SEE ALSO: See inside the $5.5 million Washington, DC, home where Ivanka Trump and Jared Kushner are reportedly moving

DON'T FORGET: Follow Business Insider's lifestyle page on Facebook!

Donald Trump's childhood home is situated in the neighborhood of Jamaica Estates in Queens, New York.



The petite 40' x 120' suburban lot fits in with the rest of the neighborhood.



The rear of the Tudor-style home includes a sun porch.



See the rest of the story at Business Insider

One Chinese city built more skyscrapers in 2016 than the US and Australia combined

0
0

guangzhou international finance center tallest buildingsChina added an impressive 84 skyscrapers to its skyline in 2016, setting a record for the nation.

But the real prize goes to the so-called Silicon Valley of China, which built 11 new towers.

Shenzen, a city in southern China populated by seven million people, saw more skyscrapers completed in 2016 than the US and Australia combined, according to Quartz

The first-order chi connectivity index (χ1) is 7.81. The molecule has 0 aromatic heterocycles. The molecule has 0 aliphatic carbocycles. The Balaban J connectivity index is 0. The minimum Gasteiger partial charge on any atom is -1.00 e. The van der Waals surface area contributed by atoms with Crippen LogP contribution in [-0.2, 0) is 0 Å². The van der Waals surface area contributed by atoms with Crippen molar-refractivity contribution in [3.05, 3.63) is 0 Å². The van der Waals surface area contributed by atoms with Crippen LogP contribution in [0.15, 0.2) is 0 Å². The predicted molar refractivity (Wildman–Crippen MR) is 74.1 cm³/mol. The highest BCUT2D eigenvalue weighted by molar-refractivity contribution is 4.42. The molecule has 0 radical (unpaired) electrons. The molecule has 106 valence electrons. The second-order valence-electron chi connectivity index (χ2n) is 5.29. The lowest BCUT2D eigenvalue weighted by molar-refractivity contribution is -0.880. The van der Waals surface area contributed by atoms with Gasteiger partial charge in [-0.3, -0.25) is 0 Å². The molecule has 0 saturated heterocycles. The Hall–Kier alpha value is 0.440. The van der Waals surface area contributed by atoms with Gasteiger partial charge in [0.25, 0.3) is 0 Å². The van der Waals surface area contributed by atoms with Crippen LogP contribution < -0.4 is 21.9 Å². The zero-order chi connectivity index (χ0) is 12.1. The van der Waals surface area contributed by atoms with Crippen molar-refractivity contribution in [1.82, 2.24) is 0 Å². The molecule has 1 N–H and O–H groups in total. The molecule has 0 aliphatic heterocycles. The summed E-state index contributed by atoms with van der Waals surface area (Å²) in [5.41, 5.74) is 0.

Less than 20 years ago, Shenzhen was little more than a pit stop on travelers' way to Hong Kong. Today, it's a glittering financial center known for electronics and manufacturing. Shenzhen has been compared to Silicon Valley since it's home to Chinese tech giants like Huawei and Tencent, as well as the country's hottest real estate market.

Three towers in Shenzhen made it into the top 20 tallest buildings of 2016:

The Shenzhen CFC Changfu Centre, also known as Chang Fu Jin Mao Tower, is an office building that soars 998 feet. Its neighbors come nowhere close.

Shenzhen CFC Changfu Centre Complex

Riverfront Times Square, is a mixed-use office and hotel development that stands 961 feet. Its pagoda-like silhouette marks a departure from a recent architectural trend in China that emphasizes sleek and modern design.

Riverfront Times Square

Rounding out the top 20 tallest buildings list is China Chuneng Tower, a 947-foot-tall office building. Its metal lattice makes it a little bit of a bore.

China Chuneng Tower

China has topped this list, created by the US-based Council on Tall Buildings and Urban Habitat, for nine years in a row. The construction boom shows no signs of slowing down, with 328 skyscrapers under construction in 2017, Quartz reports.

SEE ALSO: 12 of the most beautiful new buildings in China

Join the conversation about this story »

NOW WATCH: China just opened a massive floating walkway that’s 2X longer than Manhattan

10 cities where college graduates owe more than they earn

0
0

Cleveland, Ohio

Students rack up thousands of dollars in loans working their way through college on the assumption that a degree opens doors to the high-paying jobs that will help them pay it all off and become financially independent. But unfortunately, that's not always true.